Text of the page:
Argentina's peso hit an all-time low on Monday as Latin American currencies sank amid a broader sell-off in emerging markets that have been rattled by the Turkish lira's plunge.4 comments
Nicolas Maduro's days as president of crisis-ravaged Venezuela are numbered, his outgoing Colombian counterpart Juan Manuel Santos told the French government news agency.“I can see it happening in the near future,” said Santos, pointing to the International Monetary Fund's latest projection that Venezuela's inflation will hit one million percent this year.
The IMF urged that trade conflicts be resolved via international cooperation, without resorting to exceptional measures, and underlined the world economy is facing increasing risks especially financial pressures in vulnerable emerging economies and the return of sovereign risks in parts of the Euro area.
Global trade conflicts triggered by the protectionist policies of US President Donald Trump are set to dominate this weekend's meeting of Group of 20 finance ministers in Buenos Aires.
Argentina’s economy will return to growth in 2019, President Mauricio Macri said on Wednesday, following a year marked by higher-than-expected inflation and a run on the Peso currency that many economists anticipate will lead to a recession.
On a residential street corner in Buenos Aires, Van Koning Market sells imported beers to the city’s well-heeled. Since it opened in June last year costs have soared. The peso has plummeted, meaning wholesale prices have shot up. Inflation is running at 26%; the reduction of government subsidies means the monthly electricity bill has risen from 700 pesos to 4,000 pesos (US$ 142).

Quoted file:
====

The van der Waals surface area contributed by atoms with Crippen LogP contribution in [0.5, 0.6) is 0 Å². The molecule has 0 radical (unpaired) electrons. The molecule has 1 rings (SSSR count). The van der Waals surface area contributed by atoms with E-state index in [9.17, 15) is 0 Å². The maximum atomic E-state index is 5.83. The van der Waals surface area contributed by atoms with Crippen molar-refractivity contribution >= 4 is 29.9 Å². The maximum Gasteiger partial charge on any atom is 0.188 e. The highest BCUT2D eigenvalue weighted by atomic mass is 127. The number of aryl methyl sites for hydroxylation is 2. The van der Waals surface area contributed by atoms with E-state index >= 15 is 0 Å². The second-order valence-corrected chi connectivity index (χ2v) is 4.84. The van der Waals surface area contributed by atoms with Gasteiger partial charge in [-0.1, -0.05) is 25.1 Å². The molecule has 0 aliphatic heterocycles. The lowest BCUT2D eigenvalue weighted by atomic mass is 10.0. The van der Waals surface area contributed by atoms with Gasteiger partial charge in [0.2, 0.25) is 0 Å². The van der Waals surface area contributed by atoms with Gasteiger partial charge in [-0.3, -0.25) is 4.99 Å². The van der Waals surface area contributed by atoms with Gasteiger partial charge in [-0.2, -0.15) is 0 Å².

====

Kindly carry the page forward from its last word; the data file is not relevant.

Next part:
Argentina will allow fuel retailers to freely set pump prices starting in August, according to an Energy Ministry official familiar with the plan, a move that could encourage badly needed investment in the nation's oil patch but risks worsening sky-high inflation and angering consumers.
The Executive Board of the International Monetary Fund (IMF) approved on Wednesday a three-year Stand-By Arrangement (SBA) for Argentina amounting to US$50 billion (equivalent to SDR 35.379 billion, or about 1,110 percent of Argentina’s quota in the IMF).
The Argentine authorities and IMF staff have reached an agreement on a 36-month Stand-By Arrangement (SBA) amounting to US$50 billion (equivalent to about SDR 35.379 billion or about 1,110% of Argentina’s quota in the IMF). This staff-level agreement will be subject to approval by the IMF’s Executive Board, which will consider Argentina’s economic plan in the coming days.
The International Monetary Fund said on Monday that talks with Argentine authorities for financial support are well advanced and the plan is driven by Argentina priorities with a particular focus on protecting the most vulnerable.